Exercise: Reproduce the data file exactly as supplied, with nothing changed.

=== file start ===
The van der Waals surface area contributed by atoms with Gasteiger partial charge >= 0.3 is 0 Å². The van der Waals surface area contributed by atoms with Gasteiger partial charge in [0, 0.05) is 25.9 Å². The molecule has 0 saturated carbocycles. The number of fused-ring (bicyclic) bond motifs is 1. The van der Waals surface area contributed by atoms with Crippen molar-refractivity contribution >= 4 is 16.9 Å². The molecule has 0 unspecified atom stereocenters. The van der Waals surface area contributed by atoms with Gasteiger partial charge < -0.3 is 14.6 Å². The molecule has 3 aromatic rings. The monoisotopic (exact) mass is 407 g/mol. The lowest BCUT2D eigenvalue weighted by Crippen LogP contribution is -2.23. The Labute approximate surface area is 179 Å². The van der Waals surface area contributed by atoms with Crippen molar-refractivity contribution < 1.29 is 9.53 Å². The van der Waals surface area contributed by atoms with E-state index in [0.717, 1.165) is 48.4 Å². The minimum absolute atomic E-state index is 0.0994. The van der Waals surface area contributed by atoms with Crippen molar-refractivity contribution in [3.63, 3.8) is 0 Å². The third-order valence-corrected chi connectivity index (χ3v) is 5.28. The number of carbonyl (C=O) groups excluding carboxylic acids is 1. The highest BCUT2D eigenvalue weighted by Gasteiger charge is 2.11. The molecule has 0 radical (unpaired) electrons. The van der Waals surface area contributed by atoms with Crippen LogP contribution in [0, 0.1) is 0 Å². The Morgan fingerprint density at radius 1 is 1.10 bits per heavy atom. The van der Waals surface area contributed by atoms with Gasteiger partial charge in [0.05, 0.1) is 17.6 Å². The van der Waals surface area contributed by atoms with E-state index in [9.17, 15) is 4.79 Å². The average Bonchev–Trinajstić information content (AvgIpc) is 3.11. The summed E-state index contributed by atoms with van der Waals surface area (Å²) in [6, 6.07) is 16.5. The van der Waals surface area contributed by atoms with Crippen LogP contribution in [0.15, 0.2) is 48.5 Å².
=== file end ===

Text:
The van der Waals surface area contributed by atoms with Gasteiger partial charge >= 0.3 is 0 Å². The van der Waals surface area contributed by atoms with Gasteiger partial charge in [0, 0.05) is 25.9 Å². The molecule has 0 saturated carbocycles. The number of fused-ring (bicyclic) bond motifs is 1. The van der Waals surface area contributed by atoms with Crippen molar-refractivity contribution >= 4 is 16.9 Å². The molecule has 0 unspecified atom stereocenters. The van der Waals surface area contributed by atoms with Gasteiger partial charge < -0.3 is 14.6 Å². The molecule has 3 aromatic rings. The monoisotopic (exact) mass is 407 g/mol. The lowest BCUT2D eigenvalue weighted by Crippen LogP contribution is -2.23. The Labute approximate surface area is 179 Å². The van der Waals surface area contributed by atoms with Crippen molar-refractivity contribution < 1.29 is 9.53 Å². The van der Waals surface area contributed by atoms with E-state index in [0.717, 1.165) is 48.4 Å². The minimum absolute atomic E-state index is 0.0994. The van der Waals surface area contributed by atoms with Crippen molar-refractivity contribution in [3.63, 3.8) is 0 Å². The third-order valence-corrected chi connectivity index (χ3v) is 5.28. The number of carbonyl (C=O) groups excluding carboxylic acids is 1. The highest BCUT2D eigenvalue weighted by Gasteiger charge is 2.11. The molecule has 0 radical (unpaired) electrons. The van der Waals surface area contributed by atoms with Crippen LogP contribution in [0, 0.1) is 0 Å². The Morgan fingerprint density at radius 1 is 1.10 bits per heavy atom. The van der Waals surface area contributed by atoms with Gasteiger partial charge in [0.05, 0.1) is 17.6 Å². The van der Waals surface area contributed by atoms with E-state index in [9.17, 15) is 4.79 Å². The average Bonchev–Trinajstić information content (AvgIpc) is 3.11. The summed E-state index contributed by atoms with van der Waals surface area (Å²) in [6, 6.07) is 16.5. The van der Waals surface area contributed by atoms with Crippen LogP contribution in [0.15, 0.2) is 48.5 Å².